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Julian Meynell's Books

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Stephenson's Anathem

Anathem - Neal Stephenson

This is a funny book to reviewwith lots of good and bad things about it.  

First the bad:  The entire first half of the book is in many ways redundant and can be gotten rid of.  That's a really big problem.  The last 100 pages are written very well and fast, but the book very slowly reaches that pace.  I'm not criticizing the long philosophical discussins, which are fine, but could have built character better.  It has a lot of original terminology some of which is good, but some of which is very irritating.  For instance, video cameras are speely-captors and smart phones are jeejars.   However, the philosophical invented terminology is much better.  The characterization is poor and the prose lacks magic.

The actual story is clever and gets more and more clever as it goes along.  The book is an adventure story of ideas where the ideas are really the main characters.  The ideas themselves are sophisticated and get more and more sophisticated as they go along.  The book also has tremendous world building.  The world that is created is a fascinating one, with science and philosophy constrained within a monkish discipline.  I don't know that that is a realistic possibility for a world, but that does not really matter.  The book breaks into philosophical discussions frequently.  I think that is a very good thing and something that is lacking from modern literature.  Its perfectly legitimate and I'm glad to see it back, but I would have preferred more character development.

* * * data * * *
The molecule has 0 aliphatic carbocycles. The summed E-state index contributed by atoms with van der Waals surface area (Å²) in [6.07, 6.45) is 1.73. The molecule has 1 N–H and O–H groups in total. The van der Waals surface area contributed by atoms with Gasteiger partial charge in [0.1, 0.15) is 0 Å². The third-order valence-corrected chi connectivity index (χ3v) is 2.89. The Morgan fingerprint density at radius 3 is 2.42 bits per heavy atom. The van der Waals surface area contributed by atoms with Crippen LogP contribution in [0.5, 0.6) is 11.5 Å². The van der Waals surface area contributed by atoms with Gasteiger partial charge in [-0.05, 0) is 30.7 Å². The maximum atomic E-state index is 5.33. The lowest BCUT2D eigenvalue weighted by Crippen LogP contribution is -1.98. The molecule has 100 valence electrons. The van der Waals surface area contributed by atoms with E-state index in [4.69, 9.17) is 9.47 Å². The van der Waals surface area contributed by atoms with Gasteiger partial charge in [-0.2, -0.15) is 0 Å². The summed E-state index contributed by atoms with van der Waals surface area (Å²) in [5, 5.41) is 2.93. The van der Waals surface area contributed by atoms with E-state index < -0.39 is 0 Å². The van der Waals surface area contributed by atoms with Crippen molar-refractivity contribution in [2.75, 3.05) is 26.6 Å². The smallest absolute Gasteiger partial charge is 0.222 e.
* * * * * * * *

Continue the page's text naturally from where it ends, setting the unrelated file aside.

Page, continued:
Its a clever innovative and thoughtful book, that is far too long and has many deficiencies.  On the balance though, it is a good thing not just for science fiction, but fiction as a whole.